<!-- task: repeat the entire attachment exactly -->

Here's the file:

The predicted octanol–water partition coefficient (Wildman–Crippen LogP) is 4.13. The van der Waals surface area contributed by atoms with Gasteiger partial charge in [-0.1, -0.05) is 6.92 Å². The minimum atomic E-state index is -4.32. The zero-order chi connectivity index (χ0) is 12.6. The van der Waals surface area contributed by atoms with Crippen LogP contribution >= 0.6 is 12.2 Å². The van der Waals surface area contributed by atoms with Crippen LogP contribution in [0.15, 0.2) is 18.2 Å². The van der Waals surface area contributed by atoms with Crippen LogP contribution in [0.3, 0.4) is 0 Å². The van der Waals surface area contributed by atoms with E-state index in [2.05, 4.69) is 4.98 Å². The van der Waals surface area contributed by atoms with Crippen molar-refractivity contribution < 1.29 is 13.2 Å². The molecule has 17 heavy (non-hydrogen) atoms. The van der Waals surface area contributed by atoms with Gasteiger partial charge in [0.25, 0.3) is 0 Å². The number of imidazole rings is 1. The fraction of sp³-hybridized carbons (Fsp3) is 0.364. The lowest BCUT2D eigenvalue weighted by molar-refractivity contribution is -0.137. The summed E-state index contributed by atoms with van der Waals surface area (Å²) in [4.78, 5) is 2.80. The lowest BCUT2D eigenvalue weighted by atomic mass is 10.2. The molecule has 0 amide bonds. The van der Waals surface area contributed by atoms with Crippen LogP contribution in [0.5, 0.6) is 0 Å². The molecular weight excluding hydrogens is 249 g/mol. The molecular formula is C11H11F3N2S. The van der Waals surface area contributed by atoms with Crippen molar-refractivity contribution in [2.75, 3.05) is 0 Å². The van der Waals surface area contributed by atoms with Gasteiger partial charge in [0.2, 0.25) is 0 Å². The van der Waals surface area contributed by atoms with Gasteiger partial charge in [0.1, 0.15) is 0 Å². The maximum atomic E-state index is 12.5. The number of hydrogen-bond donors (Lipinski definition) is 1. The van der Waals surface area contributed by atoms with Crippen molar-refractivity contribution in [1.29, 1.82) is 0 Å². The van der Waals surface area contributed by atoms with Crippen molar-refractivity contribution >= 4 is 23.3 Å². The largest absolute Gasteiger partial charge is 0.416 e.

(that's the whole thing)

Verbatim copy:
The predicted octanol–water partition coefficient (Wildman–Crippen LogP) is 4.13. The van der Waals surface area contributed by atoms with Gasteiger partial charge in [-0.1, -0.05) is 6.92 Å². The minimum atomic E-state index is -4.32. The zero-order chi connectivity index (χ0) is 12.6. The van der Waals surface area contributed by atoms with Crippen LogP contribution >= 0.6 is 12.2 Å². The van der Waals surface area contributed by atoms with Crippen LogP contribution in [0.15, 0.2) is 18.2 Å². The van der Waals surface area contributed by atoms with Crippen LogP contribution in [0.3, 0.4) is 0 Å². The van der Waals surface area contributed by atoms with E-state index in [2.05, 4.69) is 4.98 Å². The van der Waals surface area contributed by atoms with Crippen molar-refractivity contribution < 1.29 is 13.2 Å². The molecule has 17 heavy (non-hydrogen) atoms. The van der Waals surface area contributed by atoms with Gasteiger partial charge in [0.25, 0.3) is 0 Å². The number of imidazole rings is 1. The fraction of sp³-hybridized carbons (Fsp3) is 0.364. The lowest BCUT2D eigenvalue weighted by molar-refractivity contribution is -0.137. The summed E-state index contributed by atoms with van der Waals surface area (Å²) in [4.78, 5) is 2.80. The lowest BCUT2D eigenvalue weighted by atomic mass is 10.2. The molecule has 0 amide bonds. The van der Waals surface area contributed by atoms with Crippen LogP contribution in [0.5, 0.6) is 0 Å². The molecular weight excluding hydrogens is 249 g/mol. The molecular formula is C11H11F3N2S. The van der Waals surface area contributed by atoms with Crippen molar-refractivity contribution in [2.75, 3.05) is 0 Å². The van der Waals surface area contributed by atoms with Gasteiger partial charge in [0.2, 0.25) is 0 Å². The van der Waals surface area contributed by atoms with Gasteiger partial charge in [0.1, 0.15) is 0 Å². The maximum atomic E-state index is 12.5. The number of hydrogen-bond donors (Lipinski definition) is 1. The van der Waals surface area contributed by atoms with Crippen molar-refractivity contribution in [1.29, 1.82) is 0 Å². The van der Waals surface area contributed by atoms with Crippen molar-refractivity contribution >= 4 is 23.3 Å². The largest absolute Gasteiger partial charge is 0.416 e.